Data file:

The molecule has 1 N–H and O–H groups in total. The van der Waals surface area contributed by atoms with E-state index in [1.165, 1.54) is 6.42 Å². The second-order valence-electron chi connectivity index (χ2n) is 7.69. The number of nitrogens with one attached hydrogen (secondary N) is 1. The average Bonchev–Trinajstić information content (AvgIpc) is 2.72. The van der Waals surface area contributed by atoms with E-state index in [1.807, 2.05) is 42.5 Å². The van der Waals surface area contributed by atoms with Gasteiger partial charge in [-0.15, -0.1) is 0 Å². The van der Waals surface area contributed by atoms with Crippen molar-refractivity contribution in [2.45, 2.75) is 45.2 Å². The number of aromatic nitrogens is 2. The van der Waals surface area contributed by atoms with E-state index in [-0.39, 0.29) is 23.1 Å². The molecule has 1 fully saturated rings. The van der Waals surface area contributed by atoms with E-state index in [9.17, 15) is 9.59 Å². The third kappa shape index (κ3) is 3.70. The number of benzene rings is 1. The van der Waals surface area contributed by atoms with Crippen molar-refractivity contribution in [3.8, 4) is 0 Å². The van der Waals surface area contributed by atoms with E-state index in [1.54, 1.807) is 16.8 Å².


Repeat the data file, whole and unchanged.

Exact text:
The molecule has 1 N–H and O–H groups in total. The van der Waals surface area contributed by atoms with E-state index in [1.165, 1.54) is 6.42 Å². The second-order valence-electron chi connectivity index (χ2n) is 7.69. The number of nitrogens with one attached hydrogen (secondary N) is 1. The average Bonchev–Trinajstić information content (AvgIpc) is 2.72. The van der Waals surface area contributed by atoms with E-state index in [1.807, 2.05) is 42.5 Å². The van der Waals surface area contributed by atoms with Gasteiger partial charge in [-0.15, -0.1) is 0 Å². The van der Waals surface area contributed by atoms with Crippen molar-refractivity contribution in [2.45, 2.75) is 45.2 Å². The number of aromatic nitrogens is 2. The van der Waals surface area contributed by atoms with E-state index in [-0.39, 0.29) is 23.1 Å². The molecule has 1 fully saturated rings. The van der Waals surface area contributed by atoms with E-state index in [9.17, 15) is 9.59 Å². The third kappa shape index (κ3) is 3.70. The number of benzene rings is 1. The van der Waals surface area contributed by atoms with Crippen molar-refractivity contribution in [3.8, 4) is 0 Å². The van der Waals surface area contributed by atoms with E-state index in [1.54, 1.807) is 16.8 Å².